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Miami Police Capt. Javier OrtizEXPAND
Miami Police Capt. Javier Ortiz
Courtesy of Javier Ortiz

Miami Cop Javier Ortiz Suspended With Pay After Claiming He's Black

Days after claiming he was a black man at a Miami City Commission meeting, Capt. Javier Ortiz was suspended with pay today, the Miami Police Department (MPD) informed New Times.

"We can confirm that Captain J. Ortiz has been relieved of duty with pay," spokesperson Michael Vega said via email.

Late last year, the Miami Community Police Benevolent Association (MCPBA) unearthed records showing Ortiz had claimed he was a white Hispanic man when he applied to work at MPD but then claimed in 2014 and 2017 on paperwork provided to New Times that he was a black man. The U.S. Department of Justice was monitoring the department at the time, and black officers accused Ortiz — already the most controversial cop in Miami with a long history of racist statements — of faking his race to boost the department's diversity statistics. At a city commission meeting last Friday, the MCPBA demanded Chief Jorge Colina address racism in his department or resign.

During that meeting, Ortiz stood up and defended himself. He claimed he was "a black male" and said that, after finding out he had black family members, the "one-drop rule" means he's actually black. He also said he was "a black male, or a Negro," while staring directly at the city's only black commissioner, Keon Hardemon. Over the weekend, the Miami-Dade County chapter of the National Association for the Advancement of Colored People (NAACP) called Ortiz's comments "downright disturbing" and has since called for his termination.

New Times asked MPD its exact reasons for suspending the former union chief, but the department declined to comment further. Ortiz did not immediately respond to a message from New Times. Neither did Colina and Mayor Francis Suarez.

But the MCBPA's president, Sergeant Stanley Jean-Poix, stated that his union is happy that Colina finally suspended Ortiz and thankful for the chief's decision. But, he said, his union feels that there's still more work to be done to make MPD a better place.

"Eventually we'd like to see our other concerns addressed," he told New Times. "People who need to be disciplined need to be disciplined, and people who have been mistreated need to be made whole again."

Ortiz is far and away the most controversial cop in Miami. As the former head of the Miami Fraternal Order of Police (FOP) from 2011 to 2017, he fought police oversight at every turn, praised Donald Trump constantly, and spent his free time defending cops who've killed black people. He once drew demonic eyes and teeth on a mugshot of a black defendant. He also infamously tried to start a nationwide Beyoncé boycott after claiming her 2016 Super Bowl performance was anti-police. He has tweeted to support the officers who've killed Michael Brown, Alton Sterling, and event 12-year-old Tamir Rice, whom Ortiz called a "thug."

Ortiz has also repeatedly been accused of falsely arresting black people, including NFL players Jonathan Vilma and Robby Anderson. NBC Miami last year reported that the Miami-Dade State Attorney's Office is investigating whether Ortiz's apparent abuse of the city's off-duty work rules violated the law. Ortiz was also accused of fabricating an arrest report that conflicted with video evidence taken from a beating he was involved in during the 2011 Ultra Music Festival. The matter was referred to prosecutors, but the State Attorney's Office took no action.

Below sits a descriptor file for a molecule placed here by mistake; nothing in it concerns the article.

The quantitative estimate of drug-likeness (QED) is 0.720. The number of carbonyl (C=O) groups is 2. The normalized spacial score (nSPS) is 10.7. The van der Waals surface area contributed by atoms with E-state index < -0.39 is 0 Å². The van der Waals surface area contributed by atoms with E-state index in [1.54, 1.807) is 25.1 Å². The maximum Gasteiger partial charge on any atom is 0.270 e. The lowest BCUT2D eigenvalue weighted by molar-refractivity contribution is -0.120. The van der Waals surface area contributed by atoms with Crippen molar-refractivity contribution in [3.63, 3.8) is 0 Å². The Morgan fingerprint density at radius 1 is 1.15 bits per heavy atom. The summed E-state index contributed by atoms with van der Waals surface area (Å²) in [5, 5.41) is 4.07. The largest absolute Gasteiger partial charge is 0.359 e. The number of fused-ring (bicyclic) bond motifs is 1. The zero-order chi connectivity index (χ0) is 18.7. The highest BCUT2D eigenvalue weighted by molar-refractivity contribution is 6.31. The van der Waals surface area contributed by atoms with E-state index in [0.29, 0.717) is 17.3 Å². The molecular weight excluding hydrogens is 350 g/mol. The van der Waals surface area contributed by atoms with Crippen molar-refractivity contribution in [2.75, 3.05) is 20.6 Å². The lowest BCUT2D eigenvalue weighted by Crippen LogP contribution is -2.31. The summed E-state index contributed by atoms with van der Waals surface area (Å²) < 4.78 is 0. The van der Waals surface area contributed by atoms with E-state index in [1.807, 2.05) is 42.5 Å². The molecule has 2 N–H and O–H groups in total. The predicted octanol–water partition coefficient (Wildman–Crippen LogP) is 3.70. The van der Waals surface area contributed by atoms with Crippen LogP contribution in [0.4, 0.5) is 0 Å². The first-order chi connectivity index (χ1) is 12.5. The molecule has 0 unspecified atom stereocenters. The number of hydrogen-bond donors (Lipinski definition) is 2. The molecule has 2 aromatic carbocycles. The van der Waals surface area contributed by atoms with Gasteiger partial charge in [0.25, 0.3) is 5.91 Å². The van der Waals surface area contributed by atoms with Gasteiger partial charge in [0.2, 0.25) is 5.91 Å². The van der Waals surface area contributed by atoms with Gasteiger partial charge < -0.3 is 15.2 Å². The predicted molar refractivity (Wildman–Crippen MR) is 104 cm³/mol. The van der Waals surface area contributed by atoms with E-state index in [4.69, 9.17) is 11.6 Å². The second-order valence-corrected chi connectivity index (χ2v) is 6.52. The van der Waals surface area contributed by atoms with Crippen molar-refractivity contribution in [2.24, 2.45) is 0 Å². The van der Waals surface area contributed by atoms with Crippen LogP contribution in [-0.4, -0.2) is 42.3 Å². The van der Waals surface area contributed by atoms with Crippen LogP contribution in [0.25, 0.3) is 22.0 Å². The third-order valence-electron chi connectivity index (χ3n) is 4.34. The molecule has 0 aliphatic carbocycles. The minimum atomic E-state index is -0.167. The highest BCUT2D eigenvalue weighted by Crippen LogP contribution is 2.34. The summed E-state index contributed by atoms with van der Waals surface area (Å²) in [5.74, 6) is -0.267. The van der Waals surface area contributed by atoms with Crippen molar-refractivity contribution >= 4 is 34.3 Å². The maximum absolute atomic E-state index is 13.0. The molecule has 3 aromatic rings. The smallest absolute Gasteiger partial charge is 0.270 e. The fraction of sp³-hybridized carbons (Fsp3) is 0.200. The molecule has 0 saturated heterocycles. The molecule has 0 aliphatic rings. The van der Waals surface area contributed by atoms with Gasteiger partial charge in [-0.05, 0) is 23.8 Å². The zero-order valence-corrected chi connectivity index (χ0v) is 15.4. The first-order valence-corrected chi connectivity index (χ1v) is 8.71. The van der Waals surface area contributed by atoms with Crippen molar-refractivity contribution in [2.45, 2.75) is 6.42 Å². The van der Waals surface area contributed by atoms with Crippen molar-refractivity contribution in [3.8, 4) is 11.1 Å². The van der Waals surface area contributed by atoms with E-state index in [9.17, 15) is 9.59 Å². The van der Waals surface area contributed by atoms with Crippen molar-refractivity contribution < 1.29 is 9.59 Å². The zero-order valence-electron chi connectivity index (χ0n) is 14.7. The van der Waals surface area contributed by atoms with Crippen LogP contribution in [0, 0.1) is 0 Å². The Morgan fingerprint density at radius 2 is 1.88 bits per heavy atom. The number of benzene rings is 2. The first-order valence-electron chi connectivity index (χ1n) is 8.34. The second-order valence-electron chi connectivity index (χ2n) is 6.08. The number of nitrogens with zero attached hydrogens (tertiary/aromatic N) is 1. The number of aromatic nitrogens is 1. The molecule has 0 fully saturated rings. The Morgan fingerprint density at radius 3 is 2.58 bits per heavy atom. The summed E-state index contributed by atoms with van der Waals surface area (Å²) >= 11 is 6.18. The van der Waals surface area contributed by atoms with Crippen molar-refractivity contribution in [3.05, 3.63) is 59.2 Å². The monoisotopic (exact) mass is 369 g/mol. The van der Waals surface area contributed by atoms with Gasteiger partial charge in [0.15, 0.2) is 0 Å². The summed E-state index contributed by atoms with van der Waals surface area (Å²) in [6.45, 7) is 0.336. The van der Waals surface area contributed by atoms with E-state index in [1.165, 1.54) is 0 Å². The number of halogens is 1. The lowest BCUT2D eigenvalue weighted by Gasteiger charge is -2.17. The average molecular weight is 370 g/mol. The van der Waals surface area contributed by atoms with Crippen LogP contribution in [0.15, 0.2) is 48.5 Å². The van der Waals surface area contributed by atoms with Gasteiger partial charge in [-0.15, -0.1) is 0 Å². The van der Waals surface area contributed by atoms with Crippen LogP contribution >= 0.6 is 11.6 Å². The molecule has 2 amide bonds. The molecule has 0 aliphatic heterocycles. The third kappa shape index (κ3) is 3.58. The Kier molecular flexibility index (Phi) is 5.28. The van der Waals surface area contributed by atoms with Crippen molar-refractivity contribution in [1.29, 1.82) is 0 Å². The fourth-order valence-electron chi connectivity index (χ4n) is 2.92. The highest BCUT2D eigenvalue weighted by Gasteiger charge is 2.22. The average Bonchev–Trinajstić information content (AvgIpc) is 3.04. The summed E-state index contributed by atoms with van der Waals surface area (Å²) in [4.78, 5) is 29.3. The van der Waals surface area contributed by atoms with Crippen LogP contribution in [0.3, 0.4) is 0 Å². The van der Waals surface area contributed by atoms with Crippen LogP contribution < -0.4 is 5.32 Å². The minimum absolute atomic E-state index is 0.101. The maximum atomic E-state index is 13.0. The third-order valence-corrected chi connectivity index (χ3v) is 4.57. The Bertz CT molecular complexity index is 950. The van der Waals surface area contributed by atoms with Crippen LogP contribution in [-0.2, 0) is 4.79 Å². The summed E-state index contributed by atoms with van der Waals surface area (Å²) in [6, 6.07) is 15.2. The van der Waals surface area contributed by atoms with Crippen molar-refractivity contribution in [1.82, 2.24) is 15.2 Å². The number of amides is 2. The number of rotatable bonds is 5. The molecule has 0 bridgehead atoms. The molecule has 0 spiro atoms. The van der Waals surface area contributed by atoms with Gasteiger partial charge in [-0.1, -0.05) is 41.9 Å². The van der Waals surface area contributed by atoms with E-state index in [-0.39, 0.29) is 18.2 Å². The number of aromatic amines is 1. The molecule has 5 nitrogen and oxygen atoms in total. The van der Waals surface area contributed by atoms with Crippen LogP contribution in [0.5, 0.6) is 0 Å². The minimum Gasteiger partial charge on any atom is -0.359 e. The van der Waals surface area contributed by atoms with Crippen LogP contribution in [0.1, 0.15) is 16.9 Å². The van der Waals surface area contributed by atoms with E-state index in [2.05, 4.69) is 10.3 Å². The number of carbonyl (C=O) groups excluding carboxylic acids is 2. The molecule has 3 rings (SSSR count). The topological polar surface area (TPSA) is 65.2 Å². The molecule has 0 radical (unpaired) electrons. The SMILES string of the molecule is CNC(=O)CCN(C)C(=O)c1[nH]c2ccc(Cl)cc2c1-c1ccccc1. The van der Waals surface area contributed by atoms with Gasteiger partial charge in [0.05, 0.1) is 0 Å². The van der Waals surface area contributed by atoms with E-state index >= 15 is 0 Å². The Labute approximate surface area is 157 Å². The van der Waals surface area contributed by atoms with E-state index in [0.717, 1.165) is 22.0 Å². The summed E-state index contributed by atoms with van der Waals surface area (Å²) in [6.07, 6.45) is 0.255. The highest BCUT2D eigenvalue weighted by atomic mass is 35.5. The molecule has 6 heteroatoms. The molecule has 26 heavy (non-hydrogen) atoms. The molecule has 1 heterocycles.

He nearly lost his job in 2017 after he doxxed a police critic who had complained about an officer driving at dangerously high speeds. Ortiz posted the woman's personal contact information online, so the woman, Claudia Castillo, obtained a temporary restraining order against him. He was taken off the street until a judge lifted the stay-away order. As of 2019, Ortiz had amassed 42 citizen complaints and been involved in 18 use-of-force incidents, according to city documents.

Despite those concerns, Ortiz was promoted through the department and is now a captain. He stepped down from running the FOP upon his latest promotion and installed the man he called his "best friend," fellow officer Edward Lugo, in the union's top role. Lugo lost his union election in 2018 to Tommy and Matt Reyes, brothers who said during their campaign that Ortiz and Lugo were actually hurting the cops they were supposed to be helping.

Ortiz's latest comments sparked national headlines once again and renewed calls for the department to fire him. Earlier this week, Rodney Jacobs, the assistant director of the Miami Civilian Investigative Panel, which reviews complaints against Miami cops, wrote a scathing Miami Herald op-ed calling Ortiz an embarrassment to the city. In a statement to New Times today, Jacobs said that although Ortiz's potential firing might involve "a long process," Miami residents, especially the city's black community, can rest a bit easier knowing the system finally took Ortiz off the street. Jacobs also thanked Colina for suspending Ortiz.

"This is a monumental day for the City of Miami," Jacobs said. "For a long time, Captain Ortiz has engaged in misconduct in this city. He has harmed the community, visitors, and police. Today, I hope, marks the beginning of the end of his time at MPD."

Update: At a City Commission meeting Thursday, Chief Colina stated that Ortiz was allegedly suspended because he's being investigated by an outside law-enforcement agency:

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